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Activision Blizzard’s New Chief Diversity, Equity & Inclusion Officer Better Be Getting PAID for the Disaster She’s Walking Into

I'm going to call this a course correction, and not "step in the right direction."

Activision Blizzard logo next to image of Kristen Hines portrait photo. Image: Business Wire & Activision Blizzard.

Activision Blizzard announced they’re bringing on Kristen Hines to serve as Chief Diversity, Equity and Inclusion (DEI) Officer. This hiring makes Hines the fourth woman and only Black person—period—currently serving in the company’s upper-level leadership. The fact of her being a visible woman of color and Black person on a board of 14 people may look like “Huzzah! Progress!” However, I’ve been burnt too many times by this company, let alone the hundreds of others who follow this path of hiring a marginalized voice to fill a new DEI role on an overwhelmingly white leadership team.

I hope Hines is getting paid very well, considering tenure for DEI workers tends to be very rocky. These roles often go through the laborious process of organizing and finding the company’s issues. Then, after finding the solutions, they’re often told it won’t work for XYZ reasons and are pushed out if they push back on established “norms”—even when it is their job to find these issues. This is why (much-need) DEI workers exist in a weird space, and the best ones with the most stubborn institutions and companies don’t stick around for long—especially, as in Hines’ case, when they’re the first person in the position. Activision Blizzard announced this role’s creation back in January.

Months of revelations

#ActiBlizzWalkout
(Getty Images)

This hiring comes at a time of poor public opinion towards Activision Blizzard. They’ve had allegation after allegation (with some already confirmed by courts or press) of sexual harassment of employees, toxic work environments, discrimination, massive layoffs, and union busting. The company has settled out of court with some and, in other cases, has been forced to pay tens of millions in illegal labor practice fines. Further complicating matters, Microsoft is acquiring Activision Blizzard and decided that CEO Bobby Kotick (who knew about many of these issues and has his own allegations) needs to stay on during the transition, if not for longer. Yes, I, too, am confused.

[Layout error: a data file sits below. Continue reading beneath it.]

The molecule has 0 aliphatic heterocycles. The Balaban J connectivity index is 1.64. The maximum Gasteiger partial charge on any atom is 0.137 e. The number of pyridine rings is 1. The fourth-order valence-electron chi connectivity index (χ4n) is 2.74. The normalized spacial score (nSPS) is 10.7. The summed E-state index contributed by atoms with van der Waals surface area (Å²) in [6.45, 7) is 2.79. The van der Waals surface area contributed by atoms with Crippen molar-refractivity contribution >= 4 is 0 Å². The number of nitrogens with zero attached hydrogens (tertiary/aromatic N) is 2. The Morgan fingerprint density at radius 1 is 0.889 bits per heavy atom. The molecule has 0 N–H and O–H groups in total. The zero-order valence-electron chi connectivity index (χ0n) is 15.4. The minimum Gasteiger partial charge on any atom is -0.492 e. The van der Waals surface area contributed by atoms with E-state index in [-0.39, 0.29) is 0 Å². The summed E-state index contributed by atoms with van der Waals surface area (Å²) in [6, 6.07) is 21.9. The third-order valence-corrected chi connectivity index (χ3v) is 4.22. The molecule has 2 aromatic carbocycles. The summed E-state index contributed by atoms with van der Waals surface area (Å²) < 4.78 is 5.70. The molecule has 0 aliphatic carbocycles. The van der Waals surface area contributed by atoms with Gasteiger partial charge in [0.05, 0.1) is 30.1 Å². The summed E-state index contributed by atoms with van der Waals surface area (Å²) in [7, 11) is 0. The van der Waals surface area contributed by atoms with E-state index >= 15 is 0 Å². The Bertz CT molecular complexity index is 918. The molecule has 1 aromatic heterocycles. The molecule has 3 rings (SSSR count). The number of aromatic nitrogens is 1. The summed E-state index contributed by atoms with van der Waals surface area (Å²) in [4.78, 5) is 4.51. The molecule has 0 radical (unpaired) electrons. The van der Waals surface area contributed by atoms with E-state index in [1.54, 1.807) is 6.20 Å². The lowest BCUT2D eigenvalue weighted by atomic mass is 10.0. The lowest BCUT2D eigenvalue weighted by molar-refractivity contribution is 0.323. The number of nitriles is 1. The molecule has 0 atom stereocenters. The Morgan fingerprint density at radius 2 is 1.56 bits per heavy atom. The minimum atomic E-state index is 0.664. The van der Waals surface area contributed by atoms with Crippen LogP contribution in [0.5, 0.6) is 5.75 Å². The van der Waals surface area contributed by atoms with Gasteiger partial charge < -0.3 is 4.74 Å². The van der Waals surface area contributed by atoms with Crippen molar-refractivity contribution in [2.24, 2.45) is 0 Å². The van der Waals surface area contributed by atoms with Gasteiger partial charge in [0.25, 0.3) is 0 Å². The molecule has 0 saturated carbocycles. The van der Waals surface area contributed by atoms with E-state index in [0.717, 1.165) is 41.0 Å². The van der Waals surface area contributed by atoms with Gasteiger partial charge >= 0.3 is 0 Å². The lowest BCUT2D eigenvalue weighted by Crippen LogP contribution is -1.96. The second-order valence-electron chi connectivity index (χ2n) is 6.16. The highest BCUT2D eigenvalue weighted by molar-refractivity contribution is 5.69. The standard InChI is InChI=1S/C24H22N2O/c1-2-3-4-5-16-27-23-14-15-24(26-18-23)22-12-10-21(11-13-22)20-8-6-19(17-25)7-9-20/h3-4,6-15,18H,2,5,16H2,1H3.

Not sticking around for long is another issue on Hines’ plate when it comes to the rest of the company’s staff, as well. In January 2022, the company revealed problems with employee retention. Back in October 2021 (what was still basically the beginning of a laundry list of Activision Blizzard revelations), the company released five commitments to address rampant company discrimination.

We will increase the percentage of women and non-binary people in our workforce by 50% and will invest $250 million to accelerate opportunities for diverse talent –Today, approximately 23% of our global employee population identifies as women or non-binary.

Hines and Activision Blizzard

In a press statement announcing her joining the company, Hines showed enthusiasm joining in these efforts:

I’m excited to join a company that is prioritizing its commitment to DEI and making progress on the ambitious goals it has set for itself. In an industry with historical underrepresentation, I’m looking forward to leading the company’s efforts to further build a workplace that values transparency, equity, and inclusivity. Gaming has amazing potential to connect communities around the world and showcase heroes from all backgrounds. I am looking forward to playing a part in expanding the landscape of talent who brings these compelling experiences to a broad base of players.

I genuinely wish Hines the best, as being a Black woman in the gaming space is a difficult place whether you are a player, programmer, or serve in an administrative role. In the tweet that led to this article, I saw the hate I’ve faced playing online (including Overwatch) for years. I hope that she can catalyze change within the company for the people who work there and players alike—and is being fairly compensated for attempting to drag the company’s name from the gutters it sits in.

(via Video Games Chronicle, image: Business Wire & Activision Blizzard)

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(she/her) Award-winning digital artist and blogger with experience and an educational background in graphic design, art history, and museum studies. A resident of the yeeHaw land, she spends most of her time watching movies, playing video games, and reading.